By Meg Walburn Viviano
When I was younger, I used to think that leaf peeping was for old people. They’re just trees, I thought, incredulous that people would travel to see trees that are just sitting there rooted to the ground, not doing anything.
Then in college, a boyfriend invited me on a road trip to the Berkshires in western Massachusetts. There, in the region where Norman Rockwell made his home, fall foliage is such a draw that visitors can book leaf-peeping bus tours, foliage zip line courses, or reserve the fall foliage package at a local inn.
After making the drive to Lenox, Mass., I understood what the fuss was about. Across a glass-smooth lake from where we stood, a line of trees made a solid wall of brilliant red, orange, yellow and brown. They reflected perfectly on the lake, creating a wonderful mirror image—an illusion of trees that extended uninterrupted from sky to water. The sky itself was that sharp, highly pigmented blue you only see in the fall, making a bold backdrop for the reds and oranges.
I took the obligatory photos and headed home with a new appreciation for the leaves that change colors and fall down each autumn.
These days, I most enjoy leaf-peeping on foot. As a runner, I’ve had memorable late-fall mornings on the paths near Loch Raven Reservoir north of Baltimore and at Patapsco Valley State Park. Along Patapsco’s Grist Mill trail, the stunning foliage comes with a river view and even a swinging bridge to cross. During one crisp fall run, some hikers I passed stopped me and pointed across the river: on the opposite bank, perched on a dead tree, was a bald eagle looking regal along the colorful tree line.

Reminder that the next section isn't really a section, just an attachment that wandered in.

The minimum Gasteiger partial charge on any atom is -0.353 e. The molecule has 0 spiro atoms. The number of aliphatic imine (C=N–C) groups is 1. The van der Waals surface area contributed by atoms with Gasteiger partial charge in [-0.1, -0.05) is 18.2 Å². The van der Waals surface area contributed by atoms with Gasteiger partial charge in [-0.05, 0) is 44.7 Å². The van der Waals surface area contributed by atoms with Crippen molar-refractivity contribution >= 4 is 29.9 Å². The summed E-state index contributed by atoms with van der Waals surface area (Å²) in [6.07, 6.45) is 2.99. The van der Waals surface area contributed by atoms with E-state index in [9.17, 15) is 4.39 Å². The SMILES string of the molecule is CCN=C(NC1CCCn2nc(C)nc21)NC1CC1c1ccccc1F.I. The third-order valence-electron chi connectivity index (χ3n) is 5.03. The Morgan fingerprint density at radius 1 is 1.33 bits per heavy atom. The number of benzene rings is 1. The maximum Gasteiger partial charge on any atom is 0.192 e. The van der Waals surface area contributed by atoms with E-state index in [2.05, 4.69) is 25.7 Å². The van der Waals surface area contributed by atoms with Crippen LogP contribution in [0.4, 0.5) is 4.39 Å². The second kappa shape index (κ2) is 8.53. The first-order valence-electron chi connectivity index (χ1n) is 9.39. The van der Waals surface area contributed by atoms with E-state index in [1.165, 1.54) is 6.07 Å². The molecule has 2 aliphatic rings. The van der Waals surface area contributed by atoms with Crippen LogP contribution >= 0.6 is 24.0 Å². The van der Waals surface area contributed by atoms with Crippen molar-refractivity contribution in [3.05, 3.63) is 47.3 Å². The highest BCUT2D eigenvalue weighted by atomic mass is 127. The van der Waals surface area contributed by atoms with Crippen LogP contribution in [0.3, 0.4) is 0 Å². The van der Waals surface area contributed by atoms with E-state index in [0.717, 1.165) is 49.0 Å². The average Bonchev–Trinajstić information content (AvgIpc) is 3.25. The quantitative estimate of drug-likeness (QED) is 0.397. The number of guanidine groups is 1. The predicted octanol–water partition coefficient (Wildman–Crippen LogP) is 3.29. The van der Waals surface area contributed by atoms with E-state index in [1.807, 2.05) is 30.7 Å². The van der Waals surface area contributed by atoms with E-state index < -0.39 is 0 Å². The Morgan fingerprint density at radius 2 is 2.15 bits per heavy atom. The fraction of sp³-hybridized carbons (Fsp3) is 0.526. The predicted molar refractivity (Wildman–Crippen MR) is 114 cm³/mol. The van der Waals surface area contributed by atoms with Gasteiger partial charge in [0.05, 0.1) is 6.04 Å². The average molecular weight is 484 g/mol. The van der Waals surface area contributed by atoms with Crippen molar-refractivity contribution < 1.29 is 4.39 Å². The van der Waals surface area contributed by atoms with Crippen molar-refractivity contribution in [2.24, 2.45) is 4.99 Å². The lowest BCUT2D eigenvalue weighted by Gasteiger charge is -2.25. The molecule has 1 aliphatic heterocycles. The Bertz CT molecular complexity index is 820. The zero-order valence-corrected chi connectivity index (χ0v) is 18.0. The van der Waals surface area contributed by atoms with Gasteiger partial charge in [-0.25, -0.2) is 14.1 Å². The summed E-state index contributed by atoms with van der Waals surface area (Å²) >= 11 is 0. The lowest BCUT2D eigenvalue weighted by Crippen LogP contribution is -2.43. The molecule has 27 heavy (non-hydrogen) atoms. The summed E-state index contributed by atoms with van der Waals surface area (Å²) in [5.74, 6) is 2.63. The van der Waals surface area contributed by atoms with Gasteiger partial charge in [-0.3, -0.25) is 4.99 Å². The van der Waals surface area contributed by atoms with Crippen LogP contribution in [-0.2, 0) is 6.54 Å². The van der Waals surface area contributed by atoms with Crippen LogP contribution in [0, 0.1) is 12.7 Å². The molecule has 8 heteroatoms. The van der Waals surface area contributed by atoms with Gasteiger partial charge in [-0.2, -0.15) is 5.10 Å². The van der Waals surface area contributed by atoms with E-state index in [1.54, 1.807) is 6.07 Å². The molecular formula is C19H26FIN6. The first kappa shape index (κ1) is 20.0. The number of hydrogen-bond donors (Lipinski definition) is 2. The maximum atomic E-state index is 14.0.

As I experienced in both parks, you don’t have to travel to New England or even out to Western Maryland to go leaf-peeping. Some beautiful views can be had right here in Chesapeake Country. And now’s the time to do it. The Maryland Department of Natural Resources has officially declared this week “Peak Week” for fall foliage in central Maryland. It’s a simple matter of choosing the right roads or the right hiking trail (and a knowledgeable guide doesn’t hurt either, as you’ll read here).
As we pause to take in the beauty of the autumn leaves before they wither to brown and fall, we also pause to honor our U.S. military veterans. They stood up to serve our country and many came back to lead regular lives. Many of us may interact with veterans on a daily basis and not even realize it. Veterans Day is an opportunity to learn their stories—stories that might otherwise be forgotten. We’re grateful to retired Air Force Colonel John Van de Camp for bringing to light the contributions of Chesapeake Country’s brave young World War II soldiers, who played a pivotal role on D-Day.
We at CBM Bay Weekly thank all military veterans.